Now I was at large in New York, a gay, secular Jew. I still lived in a Jewish community, but the extent of my affiliation was going to my sister’s house for Shabbat dinner. I went to LGBTQ Sukkot parties on the rooftop of the JCC. I flourished in my career as a copywriter, keeping my name when my friends opted for names that wouldn’t tip off their formerly Orthodox histories: Mendy became Jayson, Moishe went by Michael. I attended Shabbat dinners in the city with gay friends, went out to bars after, then cabbed home over the bridge to Brooklyn. I hoped my father would be pleased that I was in some way still connected to a Jewish community, but I don’t think it lived up to his standards.
Six months ago, a decade after leaving JONAH, I got a voicemail from an old friend. I could hear the worry in his voice. “I know this is a little out of the blue,” he began. “My father-in-law had a heart attack on Sunday. We’re trying to do a certain amount of tefillin for him.” Orthodox communities often band together to perform mitzvot in times of need. He explained that he didn’t want to impose—that he didn’t know if I had access to tefillin or if I put them on anymore. We had kept in touch over the years, mainly around the High Holidays. He knew I was no longer religious, that I didn’t observe. But he made it clear that he would really appreciate it if I was able to put on tefillin.
It was a Tuesday morning in Portland, Oregon. I was running around my apartment getting ready to head into the advertising agency where I work. The last time I had worn tefillin was six years before in Union Square, when a Chabad guy asked if I was Jewish. And the last time before that was when I was still a kid—or at least, that’s the last time I can remember.
A few years before receiving this call, in a moment of self-actualization, I stood in the refuse room of my Brooklyn apartment dumping religious artifacts down the trash chute. I did this sadly, mourning the loss of a faith I once had. But also triumphantly, feeling empowered that my actions—ridding myself of these religious objects—were in line with my lack of observance. I suppose I wanted to prove to myself that I no longer had any warm feelings for Orthodoxy, and there was no better way to know for sure than to shove these items down a trash chute, the objects falling, crashing in a dump like worthless, insignificant rubble. I relinquished yarmulkes, siddurim, benchers. But I kept my tefillin. I knew the hefty price tag attached to them. I also pictured a time in the future when Ta would pass on, and I would need my tefillin to go with my brothers to shul to recite the Mourner’s Kaddish.
This friend and I had met as teenagers in yeshiva in South Africa. We were rebels together: When we got in trouble with a counselor for not wearing our tzitzit, we said we’d go back home to fetch them, but instead took the scenic route along the beachfront. We befriended a young couple on the sand who offered us generous swigs from their bottle of whiskey. Then we found our way onto the sweaty dance floor of a dark club. These were not activities yeshiva students were supposed to indulge in.
But my friend and I were no longer rebellious teenagers. He was married with three kids. In the midst of a crisis, he was asking me to return to a Jewish tradition I hadn’t practiced since I was a kid.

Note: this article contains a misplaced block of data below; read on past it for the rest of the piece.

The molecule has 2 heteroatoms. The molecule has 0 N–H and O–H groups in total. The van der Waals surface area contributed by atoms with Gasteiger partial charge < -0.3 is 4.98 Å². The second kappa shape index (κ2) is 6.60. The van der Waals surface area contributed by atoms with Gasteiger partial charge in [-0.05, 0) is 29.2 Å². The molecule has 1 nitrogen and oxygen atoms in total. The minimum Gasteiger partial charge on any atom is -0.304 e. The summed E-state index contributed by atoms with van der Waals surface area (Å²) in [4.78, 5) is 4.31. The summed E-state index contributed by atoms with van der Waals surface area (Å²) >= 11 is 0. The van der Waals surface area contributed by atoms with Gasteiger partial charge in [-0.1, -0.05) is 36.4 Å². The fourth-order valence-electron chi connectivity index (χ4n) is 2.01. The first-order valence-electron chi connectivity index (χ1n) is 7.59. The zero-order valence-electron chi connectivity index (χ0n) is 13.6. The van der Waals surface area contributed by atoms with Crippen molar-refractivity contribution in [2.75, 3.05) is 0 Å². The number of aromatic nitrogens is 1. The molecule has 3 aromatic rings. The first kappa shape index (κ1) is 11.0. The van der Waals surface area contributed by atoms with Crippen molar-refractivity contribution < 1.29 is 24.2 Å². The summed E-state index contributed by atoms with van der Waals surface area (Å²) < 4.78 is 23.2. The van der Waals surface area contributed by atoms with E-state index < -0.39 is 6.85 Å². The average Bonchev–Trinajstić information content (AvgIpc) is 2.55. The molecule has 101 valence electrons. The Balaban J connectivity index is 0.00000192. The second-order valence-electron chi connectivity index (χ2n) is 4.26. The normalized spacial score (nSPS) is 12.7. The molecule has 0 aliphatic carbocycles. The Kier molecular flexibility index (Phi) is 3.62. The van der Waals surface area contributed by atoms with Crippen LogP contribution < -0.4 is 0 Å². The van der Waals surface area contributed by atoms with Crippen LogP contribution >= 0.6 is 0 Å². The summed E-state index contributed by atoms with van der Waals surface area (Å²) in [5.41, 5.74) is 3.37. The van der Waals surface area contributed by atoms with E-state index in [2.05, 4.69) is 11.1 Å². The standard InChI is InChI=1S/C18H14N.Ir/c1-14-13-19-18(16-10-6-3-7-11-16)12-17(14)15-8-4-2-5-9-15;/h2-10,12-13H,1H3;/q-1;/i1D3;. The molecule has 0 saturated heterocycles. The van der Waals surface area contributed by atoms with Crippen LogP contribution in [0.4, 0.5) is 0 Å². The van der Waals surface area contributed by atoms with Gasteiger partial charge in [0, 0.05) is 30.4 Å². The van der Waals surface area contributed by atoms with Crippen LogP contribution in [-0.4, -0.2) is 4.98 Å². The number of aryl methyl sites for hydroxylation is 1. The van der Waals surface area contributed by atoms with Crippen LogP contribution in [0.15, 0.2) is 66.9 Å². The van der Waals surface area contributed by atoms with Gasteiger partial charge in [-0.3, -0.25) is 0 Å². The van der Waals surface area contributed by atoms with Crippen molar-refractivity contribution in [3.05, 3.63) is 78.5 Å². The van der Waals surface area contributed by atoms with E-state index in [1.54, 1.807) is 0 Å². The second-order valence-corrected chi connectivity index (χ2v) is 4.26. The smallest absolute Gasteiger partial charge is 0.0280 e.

On my walk to the office, I thought about my friend’s request. At first, I felt strange being asked to do this, since I’m not observant. I went from being on the fence about God when I was younger, to recognizing my lack of belief as the only thing I could know for sure. I had been a people pleaser for most of my youth, always seeking approval. Would agreeing to put on tefillin simply because my friend wanted me to be regressing to my old ways? I needed a better reason.
Then I thought of Ta and the appreciation for belief he instilled in me. Hey, I texted my friend, sorry to hear about your father-in-law. I’ll dust off my tefillin. Good to hear your voice, unfortunately for this. But I’m sure he’ll pull through. Stay strong.
The next morning, I stood at my dining room table and placed a yarmulke on my head. It all came back to me. I secured the black box against my left bicep and wrapped the strap down my arm seven times, around my hand and middle finger three times forming the Hebrew letter shin. Then I covered my eyes with my right hand and recited the Shema. I was surprised by how much I enjoyed it. Going through the motions brought me back to a simpler time when I was a child and would put on tefillin to make Ta proud. But here I was not doing this for Ta, not for God either, I don’t think, but for a friend who had requested that I take part in the ritual. I took a photo—as a form of proof, I guess—and sent it to my friend.
Several days later, my friend reported that his father-in-law was doing great. He needed a triple bypass, but the doctors said it was a miracle he was alive and well.
I don’t think that putting on tefillin is what made him get better. I’m more inclined to believe that the ritual offered my friend comfort during a time of uncertainty. But I was surprised by how refreshing it felt to reconnect with a religious ritual I grew up with—even if only for a day. There was something meditative about it. The leather smell. Counting how many times I’d wrapped the straps around my arm. Adjusting the boxes to sit correctly on my bicep, atop my forehead. Taking great care to put them away, inserting them into their protective cases, wrapping them up and putting them back in the bag.
I don’t think I’ll start wearing tefillin again but I’m thankful that I was presented with an opportunity to reconnect with them. I let go of the everyday practice years ago, but I’m glad I held onto my tefillin. They serve as a physical reminder that believing is a choice, and that even in the absence of belief, there might still be room for ritual.
Shloimy Notik lives in Portland, Oregon, and is working on a memoir about the power and limits of belief.